The distance between Burma’s two biggest cities, Mandalay and Yangon, is considerable: over 400 miles. Yet university students have undertaken a march from one to the other, rallying support from schools along the way in the hopes of demonstrating nationwide opposition to new education legislation that restricts the formation of student unions and centralizes control over the education system.
It’s no secret that Burma’s transition from military dictatorship to democracy has been stunted and shaky. Human rights abuses are still rife across the country. Ethnic minority groups continue to clash with state forces, and even small protests can all too quickly turn deadly.
The National Education Law approved by Parliament in September last year, though, has done its part to draw university students out of the woodwork and into the open. They believe the law excessively centralizes control over education and has left them with a lack of choice. Rather than choose courses based on their interests and desires, students are placed according to their grades.
It’s a situation that frustrates student protester Thint Myat, an information technology student, who would rather be studying architecture. Burma’s system of rote-learning, he feels, only encourages young Burmese students to uncritically regurgitate facts, instead of engaging with what they’re being taught.
“They don’t let us think and write what we know. They just want us to write according to the textbook,” he said. “The more stupid students become, the less interested they are in politics. That’s how the government keeps their power.”
Fed up, the students are demanding that academic freedom be respected, and the right to form student unions that will not be restricted from speaking out on political issues. Students have had a long history of spearheading pro-democracy movements in Burma, and this generation is no longer willing to be sidelined. Picking up the mantle from their predecessors, they want a voice and a presence in national politics.
A protest march from Mandalay to Yangon was launched on January 20 after the government failed to respond to student demands to re-draft the law. It’s hard to tell how many students are involved — some reports suggest that a hundred students are leading the march, but the number of people ebbs and flows as it passes through towns and villages where locals momentarily join in a show of support.
They aren’t the only ones: protesters have also set off from the north, south and southwest. They plan to eventually converge in Yangon, where hundreds of students, academics and citizens staged a protest on February 8 in solidarity with their marching compatriots.
These protests might be the students’ best bet for the moment, as talks with the government haven’t been going well. The government claims that the students failed to show up at a meeting, but the students’ spokesperson, Thein Lwin, told the Democratic Voice of Burma that the government had suspended the talks after disagreements over the number of people allowed to be present at the meeting. “We were waiting outside the meeting, but we were not allowed access,” he said.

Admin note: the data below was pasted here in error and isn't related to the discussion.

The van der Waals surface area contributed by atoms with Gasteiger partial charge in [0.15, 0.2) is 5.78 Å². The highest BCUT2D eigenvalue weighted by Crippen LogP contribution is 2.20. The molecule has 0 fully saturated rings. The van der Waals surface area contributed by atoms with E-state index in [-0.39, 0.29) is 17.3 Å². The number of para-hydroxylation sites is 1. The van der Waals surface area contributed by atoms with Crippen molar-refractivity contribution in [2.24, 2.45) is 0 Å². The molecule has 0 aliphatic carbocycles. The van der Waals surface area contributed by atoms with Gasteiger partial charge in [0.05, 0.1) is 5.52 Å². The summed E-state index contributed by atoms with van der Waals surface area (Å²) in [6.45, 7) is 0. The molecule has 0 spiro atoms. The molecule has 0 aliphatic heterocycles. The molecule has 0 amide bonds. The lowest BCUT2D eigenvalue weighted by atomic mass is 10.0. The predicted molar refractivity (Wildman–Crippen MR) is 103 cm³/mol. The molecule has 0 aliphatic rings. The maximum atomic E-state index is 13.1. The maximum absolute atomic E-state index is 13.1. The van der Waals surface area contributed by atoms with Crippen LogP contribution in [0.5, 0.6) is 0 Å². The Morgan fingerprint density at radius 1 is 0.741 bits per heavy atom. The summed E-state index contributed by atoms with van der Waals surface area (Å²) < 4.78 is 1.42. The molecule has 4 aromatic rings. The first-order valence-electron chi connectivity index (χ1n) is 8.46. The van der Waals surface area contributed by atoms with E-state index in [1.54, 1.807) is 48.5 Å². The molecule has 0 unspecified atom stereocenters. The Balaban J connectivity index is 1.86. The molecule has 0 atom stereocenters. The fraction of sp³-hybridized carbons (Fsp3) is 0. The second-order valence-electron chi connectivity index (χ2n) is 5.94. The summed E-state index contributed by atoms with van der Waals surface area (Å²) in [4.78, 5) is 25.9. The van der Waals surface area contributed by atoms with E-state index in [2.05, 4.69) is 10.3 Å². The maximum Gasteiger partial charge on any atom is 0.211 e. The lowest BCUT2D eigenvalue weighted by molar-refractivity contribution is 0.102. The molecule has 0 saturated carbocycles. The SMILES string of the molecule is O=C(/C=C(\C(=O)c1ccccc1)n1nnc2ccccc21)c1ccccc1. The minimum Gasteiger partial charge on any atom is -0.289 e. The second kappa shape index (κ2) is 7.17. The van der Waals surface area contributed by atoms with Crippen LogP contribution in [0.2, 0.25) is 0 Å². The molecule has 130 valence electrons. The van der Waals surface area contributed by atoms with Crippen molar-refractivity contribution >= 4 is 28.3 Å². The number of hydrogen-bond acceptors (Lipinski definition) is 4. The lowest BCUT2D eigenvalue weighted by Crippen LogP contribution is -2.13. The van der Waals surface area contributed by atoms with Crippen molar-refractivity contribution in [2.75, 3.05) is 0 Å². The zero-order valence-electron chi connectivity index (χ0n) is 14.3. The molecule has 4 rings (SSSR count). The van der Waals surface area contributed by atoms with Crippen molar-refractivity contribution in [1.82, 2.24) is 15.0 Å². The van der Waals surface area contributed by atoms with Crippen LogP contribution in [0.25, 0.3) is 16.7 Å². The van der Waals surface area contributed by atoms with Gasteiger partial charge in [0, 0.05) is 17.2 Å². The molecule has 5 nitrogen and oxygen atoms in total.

Talks are set to resume on February 11, but the state has also reverted to warnings and attempts to discredit the movement. Officials have met with parents in a bid to persuade them to stop their children from joining the protests. In keeping with the playbook of authoritarian governments, the Burmese information ministry has also accused the movement of having been manipulated by “political organizations” to “create unrest.”
Khin Ohmar, coordinator of Burma Partnership — a network of Asia-Pacific organizations supporting the struggle for democracy in Burma — was a student leader in the 1988 uprisings that saw Aung San Suu Kyi emerge as an icon of the Burmese struggle for democracy. She published a post on Facebook on February 7 that urged the international community to take the government’s pronouncements with a grain of salt. Such attempts, she pointed out, were old tactics that were employed during the student-led uprising in 1988.
“Back in 1988, we organized as students with our own mind and determination for what we believed is right,” she wrote. “I respect the students’ independent stand and free spirit because I was a student!”
It’s a tricky situation that the students have to navigate. Burma is not known for going easy on protesters, and worries about violence and fatalities are very real. Protesters are aware of being watched by the police, and conscious that their gatherings could be targeted by pro-government thugs. But they’re unwilling to give up the struggle. The marching protesters continue to make their way to Yangon, and there is talk of an occupation when they arrive. Acutely aware of the importance of being able to participate in their own country’s politics, the students are adamant that their right to organize be respected.
“Without politics, no union can be organized,” wrote Thint Myat. “They want us to go with the flow of this dictatorship government and we don’t accept that. That’s why we need to put the union part in the bill, for us to organize freely.”
Today, we are unveiling a fresh new look at Waging Nonviolence, as well as an exciting new approach to the way we cover movements.
To win a Green New Deal and realign the Democratic Party, Sunrise Movement and Justice Democrats are embracing disruption, conflict and polarization.
An overview of the current political situation in 54 African countries shows that many movements are making gains in the struggle against authoritarianism.